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Deep down, every cyclist must have a memorable ride etched in their brain. For me, it has to be a trip to Spain in 2014, visiting the scenes of Wellington’s victories at Ciudad Rodrigo, Almeida and Salamanca. It is special not only because it provided the inspiration for Bicilet Bike Rental – more of that another time – but because it was a perfect blend of cycling and history. I would do it again and again – and again.
An ex-Army officer, and Regimental historian for the 9th/12th Royal Lancers, I am fascinated by Wellington's Peninsular campagin. In particular, by the role played by the two antecedent regiments (the 9th and 12th Light Dragoons). I had always been jealous of colleagues who had done battlefield tours to the area courtesy of the Army and, having left the Forces, had a germ of an idea to go it alone.
My ideal route was to follow Wellington’s path from Portugal to France via Ciudad Rodrigo, Salamanca, Vitoria, Burgos and across the Bidassoa. I discounted the horse as a means of transport, and the internal combustion engine too undemanding. A bike seemed the perfect way to do it (isn’t it always sunny in Spain?) and, when a mate suggested he might like to join me, we had the beginnings of a plan. A few pints later we had refined our thoughts and our route. With constaints on time, we chose to limit our trip to Almeida, Ciudad Rodrigo and Salamanca, and go in May when it would not be too hot.
While the logistics of getting bikes proved sufficiently difficult to justify founding Bicilet Bike Rental, the trip itself more than made up for it. Everywhere we cycled the roads were empty, in good condition and easy to get around. We cycled through cork forests, wild meadows of rosemary, and more conventional agriculture. Always with very few others present. The villages were few and far between but always welcoming (although with English little spoken).
The terrain was undulating but never too demanding for an semi-fit cyclist. While bus services between the larger towns were happy to take the bikes when needed. We hired touring bikes, but road bikes would have managed all but some parts of the Salamanca battlefield where we went off piste. One tip – the prevailing wind seemed to come from the South West and was consistently helpful – or not!
Turning to the battlefields themselves. The Spanish have a justifiable interest and pride in the Peninsular War (their war of liberation from the French). The towns and battlefields are well-signed, and a lack of development makes it possible to relate to the ground in the modern era. The battlefield at Salamanca is particularly unspoilt. Well researched signboards highlight key points, such as Wellington’s command post.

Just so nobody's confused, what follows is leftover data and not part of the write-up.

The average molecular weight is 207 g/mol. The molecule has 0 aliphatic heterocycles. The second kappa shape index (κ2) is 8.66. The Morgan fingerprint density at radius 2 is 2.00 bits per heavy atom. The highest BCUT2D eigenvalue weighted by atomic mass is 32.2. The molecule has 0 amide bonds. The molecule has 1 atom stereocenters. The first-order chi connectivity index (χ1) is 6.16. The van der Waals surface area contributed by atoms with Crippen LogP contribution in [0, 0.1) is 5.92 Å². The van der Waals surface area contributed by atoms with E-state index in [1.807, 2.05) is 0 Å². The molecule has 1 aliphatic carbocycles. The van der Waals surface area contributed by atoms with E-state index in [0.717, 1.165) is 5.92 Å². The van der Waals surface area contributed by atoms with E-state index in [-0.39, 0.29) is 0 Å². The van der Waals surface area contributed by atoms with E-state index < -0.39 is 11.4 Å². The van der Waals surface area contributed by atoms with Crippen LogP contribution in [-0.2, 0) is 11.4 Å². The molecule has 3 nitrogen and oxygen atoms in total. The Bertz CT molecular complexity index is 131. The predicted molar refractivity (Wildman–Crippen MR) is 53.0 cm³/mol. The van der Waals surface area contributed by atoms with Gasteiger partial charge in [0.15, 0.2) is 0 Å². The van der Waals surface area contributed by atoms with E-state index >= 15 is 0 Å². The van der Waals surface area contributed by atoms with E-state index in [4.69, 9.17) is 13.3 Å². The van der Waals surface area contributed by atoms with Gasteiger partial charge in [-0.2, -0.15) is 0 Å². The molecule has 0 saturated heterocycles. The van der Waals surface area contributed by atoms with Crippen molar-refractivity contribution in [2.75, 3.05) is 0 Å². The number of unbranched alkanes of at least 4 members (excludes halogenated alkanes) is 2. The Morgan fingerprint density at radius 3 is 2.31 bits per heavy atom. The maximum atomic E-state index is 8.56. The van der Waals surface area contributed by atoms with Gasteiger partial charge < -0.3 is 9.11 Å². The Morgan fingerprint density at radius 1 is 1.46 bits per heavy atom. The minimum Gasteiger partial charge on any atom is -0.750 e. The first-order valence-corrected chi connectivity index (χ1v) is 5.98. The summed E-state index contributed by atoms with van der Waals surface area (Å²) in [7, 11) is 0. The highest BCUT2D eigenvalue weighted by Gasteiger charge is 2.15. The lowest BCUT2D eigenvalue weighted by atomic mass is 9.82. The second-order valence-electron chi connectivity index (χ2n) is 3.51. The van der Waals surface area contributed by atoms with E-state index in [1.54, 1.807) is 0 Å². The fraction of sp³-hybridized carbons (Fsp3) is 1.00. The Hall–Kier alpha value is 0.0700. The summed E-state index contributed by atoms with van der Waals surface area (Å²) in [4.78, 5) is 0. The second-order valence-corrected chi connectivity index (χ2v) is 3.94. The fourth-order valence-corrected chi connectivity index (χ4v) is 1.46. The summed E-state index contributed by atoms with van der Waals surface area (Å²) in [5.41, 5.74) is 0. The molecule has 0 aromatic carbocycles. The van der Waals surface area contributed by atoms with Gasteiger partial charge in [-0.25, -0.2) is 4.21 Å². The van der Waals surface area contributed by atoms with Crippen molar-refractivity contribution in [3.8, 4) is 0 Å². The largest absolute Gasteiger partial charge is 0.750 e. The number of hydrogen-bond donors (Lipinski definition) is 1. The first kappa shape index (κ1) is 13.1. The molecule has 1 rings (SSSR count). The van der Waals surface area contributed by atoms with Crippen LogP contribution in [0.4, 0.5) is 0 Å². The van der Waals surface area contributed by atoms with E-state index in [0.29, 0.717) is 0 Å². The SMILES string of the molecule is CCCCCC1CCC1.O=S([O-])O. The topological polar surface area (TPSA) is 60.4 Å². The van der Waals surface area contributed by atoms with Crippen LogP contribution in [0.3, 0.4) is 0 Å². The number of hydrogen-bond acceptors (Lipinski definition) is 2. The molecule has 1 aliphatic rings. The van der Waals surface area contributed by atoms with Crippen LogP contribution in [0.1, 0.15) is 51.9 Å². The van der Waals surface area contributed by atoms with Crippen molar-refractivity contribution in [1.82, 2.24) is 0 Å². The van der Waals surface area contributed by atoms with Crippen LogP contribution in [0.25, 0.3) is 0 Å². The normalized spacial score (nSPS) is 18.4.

We collected our bikes from Salamanca, and rode five hours to Ciudad. Immediately the impressive ramparts caught our attention. Very accessible and free from health and safety concerns, they were stunning. The inside of the ancient town was wonderfully preserved and the signs of the breach and shelling still evident. Typically, a fascinating museum dedicated to the war was closed on the day we arrived. So we just had to make do with sun-downers in the wonderful main square...
The next day, we headed west towards Portugal and Almeida, via the Royal Fortress of the Conception (Real Fuerte de la Concepción). The latter was worth the journey in its own right. Constructed in 1663/4, it guarded the route between Spain and Portugal. Consistent demolition and reconstruction rendered the fort undefendable in 1810. So, after a long period in partial ruins, it was converted into a very comfortable looking hotel in 2012. The Vaubanesque style seems to lend itself to the current use, and there is no problem wandering around all over it. Once again, nobody seemed to be about.
In to Portugal and on to Almeida, a tourist attraction due to its beautiful old streets and houses. Once again it is a fortified town whose ramparts are largely intact. The main citadel, almost completely destroyed in a magazine explosion in 1810, bears testimony to the importance of its location. Before we headed back to Ciudad we discovered what looked like the ‘railway hotel’ (except there is no railway). Our steely cycling resolve dissolved in the face of a fantastic fish stew and a carafe of house white... With the wind behind us, our return journey via Fuentes de Onoro sped by until a missed turning added a few extra miles to the trip. Fuentes de Onoro was the only disappointment of the trip. The battlefield (much of it centred on fighting in the village in 1811) has mostly disappeared under tarmac and housing.
On our final day, we toured the Salamanca Battlefield, a short ride from the city. Although the Museum in the village was closed (permanently?) it was easy to find our way around using a series of signboards (in English) following the course of the battle. With no motorways obscuring the action, it is easy to imagine the key moment when Wellington decided to attack and destroy the French army. The touring bikes were an ideal way to get around the tracks that cross the battlefield, and could be safely ditched to climb the Grand Arapile.
We spent our final night in Salamanca itself. A beautiful city full of students and life and a fitting end to this great trip. The joy of hiring our bicycles, as opposed to bringing them with us, was now even more evident. We had the bikes delivered and collected from the hotel we would finish at. So it was a simple case of leaving them with a return address sticker, and the man in a van would collect them. No bundling on to trains, getting them to an airport and then wrapping them in cardboard or a bike box. We returned with our single pannier as our ‘one item of cabin baggage’, a dodgy cycle tan and a head full of memories.
Planning your next Battlefield tour, or simply want to cycle in this stunning area of Spain?
Richard: 28th Jun 2017 15:09:00